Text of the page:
This week, Talking Numbers looks at the best and the worst of 2013. Today, we focus on Abercrombie & Fitch, one of the worst performing stock in the S&P 500 index.
This year has been a very good year for stocks. The benchmark S&P 500 index is up 25% with about nine out of 10 stocks in that index seeing gains this year.
And then there are the losers. Newmont Mining, Cliffs Natural Resources, Abercrombie & Fitch, Teradata, and Edwards Lifesciences are the five worst performers in the S&P 500 to date. Along with JDS Uniphase, Teradyne and Abercrombie & Fitch will be removed from the index by the end of this week.
(Read more: Facebook to join S&P 500)
According to CNBC contributor Gina Sanchez, founder of Chantico Global, one of those names doesn't have much to look forward to in 2014.
"Of all of those companies, I think Abercrombie & Fitch has the worst kind of problems a company can face – management problems," says Sanchez. "Mike Jeffries has obviously been a very controversial CEO. He's had a lot of p.r. issues."
Earlier in the year, old quotes made by Jeffries in 2006 resurfaced where said the company didn't make larger sizes because such consumers were the "not-so-cool kids" at high schools. This once again caused a firestorm, leading the company last month to promise larger sizes in the future.
For Sanchez, though, Jeffries' problems aren't just relegated to sizing decisions.
"Quite frankly, his business decisions for this company have just been terrible," says Sanchez. "If you look at what he's done, he's overbuilt the US base. This year, Abercrombie & Fitch will close 30% of their stores by year-end, 35% by 2015. That's a huge mistake and a very costly one."
Abercrombie & Fitch isn't the only teen retailer facing problems. Shares in Aeropostale and American Eagle Apparel are both down more than 30% this year as well. Abercrombie & Fitch's positioning hasn't much changed in the face of its target market's changing tastes, notes Sanchez.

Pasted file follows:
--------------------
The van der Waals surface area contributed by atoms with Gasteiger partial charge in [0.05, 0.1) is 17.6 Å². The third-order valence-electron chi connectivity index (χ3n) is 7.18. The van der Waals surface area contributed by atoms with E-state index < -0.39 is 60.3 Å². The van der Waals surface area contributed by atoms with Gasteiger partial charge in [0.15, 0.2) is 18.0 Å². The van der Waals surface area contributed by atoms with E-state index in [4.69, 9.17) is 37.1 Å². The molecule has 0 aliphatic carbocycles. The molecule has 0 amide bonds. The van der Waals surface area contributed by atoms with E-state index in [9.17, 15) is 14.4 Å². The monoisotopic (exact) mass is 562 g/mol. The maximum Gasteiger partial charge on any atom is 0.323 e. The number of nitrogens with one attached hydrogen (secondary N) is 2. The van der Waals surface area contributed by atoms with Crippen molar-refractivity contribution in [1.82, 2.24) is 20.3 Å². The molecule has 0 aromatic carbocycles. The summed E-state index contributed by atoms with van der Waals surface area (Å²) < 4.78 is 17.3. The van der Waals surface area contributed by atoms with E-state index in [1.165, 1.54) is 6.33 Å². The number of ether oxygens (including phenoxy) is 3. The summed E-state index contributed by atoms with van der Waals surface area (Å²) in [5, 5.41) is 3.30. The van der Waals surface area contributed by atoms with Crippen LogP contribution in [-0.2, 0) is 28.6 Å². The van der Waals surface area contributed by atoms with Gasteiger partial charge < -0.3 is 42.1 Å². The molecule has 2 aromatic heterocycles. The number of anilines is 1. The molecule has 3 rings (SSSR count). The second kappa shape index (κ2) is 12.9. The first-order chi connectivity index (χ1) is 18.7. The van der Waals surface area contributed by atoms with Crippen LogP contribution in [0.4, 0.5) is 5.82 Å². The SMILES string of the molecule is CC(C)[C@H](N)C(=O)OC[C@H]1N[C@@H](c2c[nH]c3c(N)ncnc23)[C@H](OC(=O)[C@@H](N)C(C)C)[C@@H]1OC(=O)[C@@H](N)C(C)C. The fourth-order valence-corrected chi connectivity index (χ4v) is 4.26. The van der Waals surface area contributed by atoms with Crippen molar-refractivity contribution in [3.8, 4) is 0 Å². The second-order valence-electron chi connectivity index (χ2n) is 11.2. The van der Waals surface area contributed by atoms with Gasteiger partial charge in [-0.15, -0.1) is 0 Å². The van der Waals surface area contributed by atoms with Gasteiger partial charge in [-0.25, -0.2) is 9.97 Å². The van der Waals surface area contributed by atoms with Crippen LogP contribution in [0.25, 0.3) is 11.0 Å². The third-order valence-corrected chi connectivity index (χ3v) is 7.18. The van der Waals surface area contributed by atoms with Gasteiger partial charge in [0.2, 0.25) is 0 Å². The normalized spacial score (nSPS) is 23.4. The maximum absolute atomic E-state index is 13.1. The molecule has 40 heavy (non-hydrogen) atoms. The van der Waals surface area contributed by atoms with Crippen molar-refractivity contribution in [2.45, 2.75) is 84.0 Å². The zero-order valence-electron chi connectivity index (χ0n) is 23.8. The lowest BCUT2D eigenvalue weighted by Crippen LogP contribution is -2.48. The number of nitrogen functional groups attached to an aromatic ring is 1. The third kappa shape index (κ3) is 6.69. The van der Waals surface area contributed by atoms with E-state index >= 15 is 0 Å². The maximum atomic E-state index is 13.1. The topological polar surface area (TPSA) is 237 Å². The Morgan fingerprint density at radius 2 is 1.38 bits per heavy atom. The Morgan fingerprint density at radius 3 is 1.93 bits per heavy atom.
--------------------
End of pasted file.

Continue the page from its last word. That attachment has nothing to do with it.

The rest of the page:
"Abercrombie & Fitch has not been able to redefine its reach and its brand," says Sanchez.
"Engaged Capital came out with a letter saying Mike Jefferies has to go," says Sanchez of the investment company that owns 0.5% of Abercrombie & Fitch. "The company stood by him. They have re-signed him. That's a slap in the face to investors. I say you've got to get out of it."
Talking Numbers contributor Richard Ross, Global Technical Strategist at Auerbach Grayson, says Abercrombie & Fitch's stock chart has been dismal for quite some time.
"This stock is exactly where it was over four years ago," says Ross. "That's not a very good track record of performance given what we've seen with the broader markets pushing out to fresh new all-time highs."
Nonetheless, Ross sees some hope for the stock's chart at these current levels.
"The one ray of sunshine: that critical neckline of support at $30," says Ross of the multiple head and shoulder patterns that have taken form over the last several years. Shares closed at $31.72 on Tuesday.
"We've seen sharp rallies off of that neckline support," says Ross. "We could get one again, even though things look extremely bleak here in the short-term. If I owned it – and I thank God that I do not – I would hold it here and wait for that break below $30 before I finally throw in the towel. I would not commit any fresh capital to this name."
And just because a stock is among the worst performers in the S&P 500 one year, that doesn't mean it can't have a better year ahead. For example, Best Buy was down 51.5% in 2012 but is up 248% this year.
"This year's sinners are often next year's big winners," says Ross. "You have to get down to the depths before you can rally and that's what short rallies are made of. If you could hold $30, you might have the makings of a winner here. "
To see more of Sanchez's fundamental analysis and Ross' technical analysis on Abercrombie & Fitch, watch the video above.
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